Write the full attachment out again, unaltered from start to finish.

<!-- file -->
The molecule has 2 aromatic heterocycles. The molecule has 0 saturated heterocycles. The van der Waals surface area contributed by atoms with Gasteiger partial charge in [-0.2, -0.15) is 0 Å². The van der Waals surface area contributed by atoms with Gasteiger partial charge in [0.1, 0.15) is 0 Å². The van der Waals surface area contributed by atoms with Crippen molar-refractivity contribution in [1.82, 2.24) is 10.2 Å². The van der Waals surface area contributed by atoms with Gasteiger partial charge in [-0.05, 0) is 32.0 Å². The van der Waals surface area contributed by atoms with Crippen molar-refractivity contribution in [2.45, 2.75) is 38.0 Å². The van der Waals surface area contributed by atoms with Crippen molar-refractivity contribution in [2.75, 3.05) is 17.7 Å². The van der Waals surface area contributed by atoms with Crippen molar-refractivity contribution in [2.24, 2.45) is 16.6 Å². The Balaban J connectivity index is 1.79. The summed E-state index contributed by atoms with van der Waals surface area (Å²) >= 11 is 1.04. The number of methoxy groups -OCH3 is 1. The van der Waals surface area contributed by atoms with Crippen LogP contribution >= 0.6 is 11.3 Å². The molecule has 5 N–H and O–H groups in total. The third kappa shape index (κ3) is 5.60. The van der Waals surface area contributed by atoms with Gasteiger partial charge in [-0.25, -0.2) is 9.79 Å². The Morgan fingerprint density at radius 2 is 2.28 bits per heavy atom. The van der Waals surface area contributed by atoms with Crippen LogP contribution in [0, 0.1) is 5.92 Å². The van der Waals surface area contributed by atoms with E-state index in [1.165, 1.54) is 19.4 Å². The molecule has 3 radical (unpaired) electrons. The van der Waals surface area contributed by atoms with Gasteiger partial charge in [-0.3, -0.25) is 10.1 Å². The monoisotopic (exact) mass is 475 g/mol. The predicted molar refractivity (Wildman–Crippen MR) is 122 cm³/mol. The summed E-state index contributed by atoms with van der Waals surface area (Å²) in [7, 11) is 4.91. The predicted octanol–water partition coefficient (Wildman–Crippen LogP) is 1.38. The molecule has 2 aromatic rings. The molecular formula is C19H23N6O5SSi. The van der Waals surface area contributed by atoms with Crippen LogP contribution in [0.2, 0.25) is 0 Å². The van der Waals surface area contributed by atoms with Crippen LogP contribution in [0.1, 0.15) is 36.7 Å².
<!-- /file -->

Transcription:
The molecule has 2 aromatic heterocycles. The molecule has 0 saturated heterocycles. The van der Waals surface area contributed by atoms with Gasteiger partial charge in [-0.2, -0.15) is 0 Å². The van der Waals surface area contributed by atoms with Gasteiger partial charge in [0.1, 0.15) is 0 Å². The van der Waals surface area contributed by atoms with Crippen molar-refractivity contribution in [1.82, 2.24) is 10.2 Å². The van der Waals surface area contributed by atoms with Gasteiger partial charge in [-0.05, 0) is 32.0 Å². The van der Waals surface area contributed by atoms with Crippen molar-refractivity contribution in [2.45, 2.75) is 38.0 Å². The van der Waals surface area contributed by atoms with Crippen molar-refractivity contribution in [2.75, 3.05) is 17.7 Å². The van der Waals surface area contributed by atoms with Crippen molar-refractivity contribution in [2.24, 2.45) is 16.6 Å². The Balaban J connectivity index is 1.79. The summed E-state index contributed by atoms with van der Waals surface area (Å²) >= 11 is 1.04. The number of methoxy groups -OCH3 is 1. The van der Waals surface area contributed by atoms with Crippen LogP contribution >= 0.6 is 11.3 Å². The molecule has 5 N–H and O–H groups in total. The third kappa shape index (κ3) is 5.60. The van der Waals surface area contributed by atoms with Gasteiger partial charge in [-0.25, -0.2) is 9.79 Å². The Morgan fingerprint density at radius 2 is 2.28 bits per heavy atom. The van der Waals surface area contributed by atoms with Crippen LogP contribution in [0, 0.1) is 5.92 Å². The van der Waals surface area contributed by atoms with E-state index in [1.165, 1.54) is 19.4 Å². The molecule has 3 radical (unpaired) electrons. The van der Waals surface area contributed by atoms with Gasteiger partial charge in [-0.3, -0.25) is 10.1 Å². The monoisotopic (exact) mass is 475 g/mol. The predicted molar refractivity (Wildman–Crippen MR) is 122 cm³/mol. The summed E-state index contributed by atoms with van der Waals surface area (Å²) in [7, 11) is 4.91. The predicted octanol–water partition coefficient (Wildman–Crippen LogP) is 1.38. The molecule has 2 aromatic rings. The molecular formula is C19H23N6O5SSi. The van der Waals surface area contributed by atoms with Crippen LogP contribution in [0.2, 0.25) is 0 Å². The van der Waals surface area contributed by atoms with Crippen LogP contribution in [0.1, 0.15) is 36.7 Å².